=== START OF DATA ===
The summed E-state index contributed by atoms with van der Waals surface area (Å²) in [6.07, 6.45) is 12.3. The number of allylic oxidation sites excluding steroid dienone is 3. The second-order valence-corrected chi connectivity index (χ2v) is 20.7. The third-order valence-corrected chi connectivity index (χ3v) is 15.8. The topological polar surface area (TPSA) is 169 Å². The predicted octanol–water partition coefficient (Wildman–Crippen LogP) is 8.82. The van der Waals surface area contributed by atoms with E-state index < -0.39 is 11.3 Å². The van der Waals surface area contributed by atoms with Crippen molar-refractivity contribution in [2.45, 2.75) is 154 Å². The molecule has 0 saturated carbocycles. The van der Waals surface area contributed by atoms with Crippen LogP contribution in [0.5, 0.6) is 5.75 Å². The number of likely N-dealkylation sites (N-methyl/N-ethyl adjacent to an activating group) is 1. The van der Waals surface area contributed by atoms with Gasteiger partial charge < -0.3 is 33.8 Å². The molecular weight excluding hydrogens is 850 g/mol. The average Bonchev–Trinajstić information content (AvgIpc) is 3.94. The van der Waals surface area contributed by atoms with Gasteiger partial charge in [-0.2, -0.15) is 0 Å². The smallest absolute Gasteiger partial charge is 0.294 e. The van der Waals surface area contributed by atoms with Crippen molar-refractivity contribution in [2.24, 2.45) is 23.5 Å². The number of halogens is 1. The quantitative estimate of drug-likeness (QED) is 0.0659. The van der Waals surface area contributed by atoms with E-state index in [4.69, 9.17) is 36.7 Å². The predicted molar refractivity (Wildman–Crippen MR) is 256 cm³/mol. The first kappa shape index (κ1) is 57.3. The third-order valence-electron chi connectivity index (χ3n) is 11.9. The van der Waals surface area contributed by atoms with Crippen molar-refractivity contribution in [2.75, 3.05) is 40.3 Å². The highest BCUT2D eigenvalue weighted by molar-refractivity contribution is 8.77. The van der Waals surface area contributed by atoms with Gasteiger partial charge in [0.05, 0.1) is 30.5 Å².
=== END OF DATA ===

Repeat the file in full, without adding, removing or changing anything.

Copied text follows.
The summed E-state index contributed by atoms with van der Waals surface area (Å²) in [6.07, 6.45) is 12.3. The number of allylic oxidation sites excluding steroid dienone is 3. The second-order valence-corrected chi connectivity index (χ2v) is 20.7. The third-order valence-corrected chi connectivity index (χ3v) is 15.8. The topological polar surface area (TPSA) is 169 Å². The predicted octanol–water partition coefficient (Wildman–Crippen LogP) is 8.82. The van der Waals surface area contributed by atoms with E-state index < -0.39 is 11.3 Å². The van der Waals surface area contributed by atoms with Crippen molar-refractivity contribution in [2.45, 2.75) is 154 Å². The molecule has 0 saturated carbocycles. The van der Waals surface area contributed by atoms with Crippen LogP contribution in [0.5, 0.6) is 5.75 Å². The number of likely N-dealkylation sites (N-methyl/N-ethyl adjacent to an activating group) is 1. The van der Waals surface area contributed by atoms with Gasteiger partial charge < -0.3 is 33.8 Å². The molecular weight excluding hydrogens is 850 g/mol. The average Bonchev–Trinajstić information content (AvgIpc) is 3.94. The van der Waals surface area contributed by atoms with Gasteiger partial charge in [-0.2, -0.15) is 0 Å². The smallest absolute Gasteiger partial charge is 0.294 e. The van der Waals surface area contributed by atoms with Crippen molar-refractivity contribution in [2.24, 2.45) is 23.5 Å². The number of halogens is 1. The quantitative estimate of drug-likeness (QED) is 0.0659. The van der Waals surface area contributed by atoms with E-state index in [4.69, 9.17) is 36.7 Å². The predicted molar refractivity (Wildman–Crippen MR) is 256 cm³/mol. The first kappa shape index (κ1) is 57.3. The third-order valence-electron chi connectivity index (χ3n) is 11.9. The van der Waals surface area contributed by atoms with Crippen molar-refractivity contribution in [2.75, 3.05) is 40.3 Å². The highest BCUT2D eigenvalue weighted by molar-refractivity contribution is 8.77. The van der Waals surface area contributed by atoms with Gasteiger partial charge in [0.05, 0.1) is 30.5 Å².